Appeal from order of Court of Common Pleas, Trial Division, of Philadelphia, Aug. T., 1961, Nos. 527 and 528, in case of Commonwealth of Pennsylvania v. Thelma Simon.
Thomas C. Carroll and John W. Packel, Assistant Defenders, and Vincent J. Ziccardi, Defender, for appellant.
J. Bruce McKissock and Milton M. Stein, Assistant District Attorneys, James D. Crawford, Deputy District Attorney, Richard A. Sprague, First Assistant District Attorney, and Arlen Specter, District Attorney, for Commonwealth, appellee.
Bell, C. J., Jones, Eagen, O'Brien, Roberts, Pomeroy and Barbieri, JJ. Opinion by Mr. Justice Roberts. Mr. Justice Pomeroy dissents. Dissenting Opinion by Mr. Justice Jones.
Appellant Thelma Simon, who was convicted of first degree murder after trial by jury, sought post-conviction relief on the ground that her trial counsel had been embroiled in an impermissible conflict of interest. Appellant's petition for post-conviction relief was dismissed after a hearing, and this appeal followed.*fn1 We
find that appellant has waived her conflict of interest claim, and affirm the dismissal of her petition for post-conviction relief.
It is alleged by Simon that her trial counsel, in agreeing to a contingent fee arrangement, was involved in a conflict of interest. Appellant, who was accused of murdering her husband, had been named as a beneficiary on her husband's life insurance policy. Since Simon had limited financial resources, her trial counsel agreed that a portion of his fee would be paid out of the proceeds of the insurance policy, despite the fact that if appellant were convicted of the murder of her husband, she would not be entitled to the proceeds of her husband's policy. See, e.g., Kravitz Estate, 418 Pa. 319, 211 A.2d 443 (1965). Appellant contends that by entering into such an arrangement her trial counsel was effectively precluded from seeking compromise verdicts short of murder.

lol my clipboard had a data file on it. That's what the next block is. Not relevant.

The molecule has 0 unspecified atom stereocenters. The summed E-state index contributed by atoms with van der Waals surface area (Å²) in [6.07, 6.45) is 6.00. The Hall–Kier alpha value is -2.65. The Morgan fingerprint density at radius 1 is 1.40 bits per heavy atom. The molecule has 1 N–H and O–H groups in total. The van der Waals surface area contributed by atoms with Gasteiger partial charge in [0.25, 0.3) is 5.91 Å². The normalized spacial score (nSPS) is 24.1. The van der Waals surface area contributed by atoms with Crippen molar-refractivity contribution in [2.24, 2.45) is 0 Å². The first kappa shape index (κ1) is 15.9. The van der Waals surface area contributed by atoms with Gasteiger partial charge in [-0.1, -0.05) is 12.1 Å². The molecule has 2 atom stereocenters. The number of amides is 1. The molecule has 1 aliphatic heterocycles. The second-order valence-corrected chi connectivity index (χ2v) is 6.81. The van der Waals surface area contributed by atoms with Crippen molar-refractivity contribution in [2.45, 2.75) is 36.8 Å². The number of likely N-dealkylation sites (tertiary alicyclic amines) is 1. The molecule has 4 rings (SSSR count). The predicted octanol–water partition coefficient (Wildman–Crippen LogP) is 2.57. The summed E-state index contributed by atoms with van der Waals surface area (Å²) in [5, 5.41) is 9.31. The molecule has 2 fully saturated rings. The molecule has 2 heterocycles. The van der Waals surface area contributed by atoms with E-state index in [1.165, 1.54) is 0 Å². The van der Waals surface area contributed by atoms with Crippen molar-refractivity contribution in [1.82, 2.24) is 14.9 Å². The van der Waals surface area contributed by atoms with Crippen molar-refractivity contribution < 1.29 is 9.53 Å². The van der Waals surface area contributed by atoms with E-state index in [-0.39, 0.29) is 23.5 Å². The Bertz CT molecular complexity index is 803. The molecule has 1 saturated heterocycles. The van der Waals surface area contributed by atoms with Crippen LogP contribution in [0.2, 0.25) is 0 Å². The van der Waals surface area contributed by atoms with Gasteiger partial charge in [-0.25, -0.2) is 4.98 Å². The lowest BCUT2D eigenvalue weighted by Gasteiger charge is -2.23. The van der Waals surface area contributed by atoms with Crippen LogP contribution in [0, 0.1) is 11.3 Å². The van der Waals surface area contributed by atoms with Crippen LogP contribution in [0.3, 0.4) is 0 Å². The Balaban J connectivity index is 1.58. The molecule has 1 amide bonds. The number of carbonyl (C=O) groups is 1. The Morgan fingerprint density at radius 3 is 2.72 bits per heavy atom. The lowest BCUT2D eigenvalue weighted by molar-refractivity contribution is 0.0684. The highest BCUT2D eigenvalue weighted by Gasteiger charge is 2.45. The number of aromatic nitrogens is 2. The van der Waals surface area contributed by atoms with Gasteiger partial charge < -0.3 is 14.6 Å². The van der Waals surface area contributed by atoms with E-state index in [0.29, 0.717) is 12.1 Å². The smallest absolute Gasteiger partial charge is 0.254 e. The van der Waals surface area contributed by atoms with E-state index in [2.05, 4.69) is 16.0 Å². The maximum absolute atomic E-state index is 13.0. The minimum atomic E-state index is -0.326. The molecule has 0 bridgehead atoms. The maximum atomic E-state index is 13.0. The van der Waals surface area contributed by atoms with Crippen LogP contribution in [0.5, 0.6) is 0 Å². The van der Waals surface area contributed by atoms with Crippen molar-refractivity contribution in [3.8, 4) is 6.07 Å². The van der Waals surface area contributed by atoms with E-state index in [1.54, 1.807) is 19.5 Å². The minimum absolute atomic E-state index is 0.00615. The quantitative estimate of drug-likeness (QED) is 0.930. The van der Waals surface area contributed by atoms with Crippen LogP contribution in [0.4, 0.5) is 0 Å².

However, Section 3(d) of the Post Conviction Hearing Act, provides that for a petitioner to be eligible for relief it must be demonstrated "[t]hat the error resulting in his conviction and sentence has not been finally litigated or waived." Section 4 declares in turn that an issue is waived if the petitioner knowingly and understandingly failed to raise it in a prior appeal, and he is unable to either (a) prove the existence of "extraordinary circumstances" or (b) rebut the statutory
presumption that "a failure to appeal a ruling or to raise an issue is a knowing and understanding failure."
In the instant case, appellant prosecuted a counseled direct appeal from the judgment of sentence in 1968, in which she failed to raise the conflict of interest issue presently asserted. See Commonwealth v. Simon, 432 Pa. 386, 248 A.2d 289 (1968). At that time she was represented by new counsel, so there can be no claim that her trial counsel's alleged conflict of interest also tainted her direct appeal. In this present Post Conviction Hearing Act proceeding, there is no showing of any extraordinary circumstances to excuse this failure to raise the issue or any ...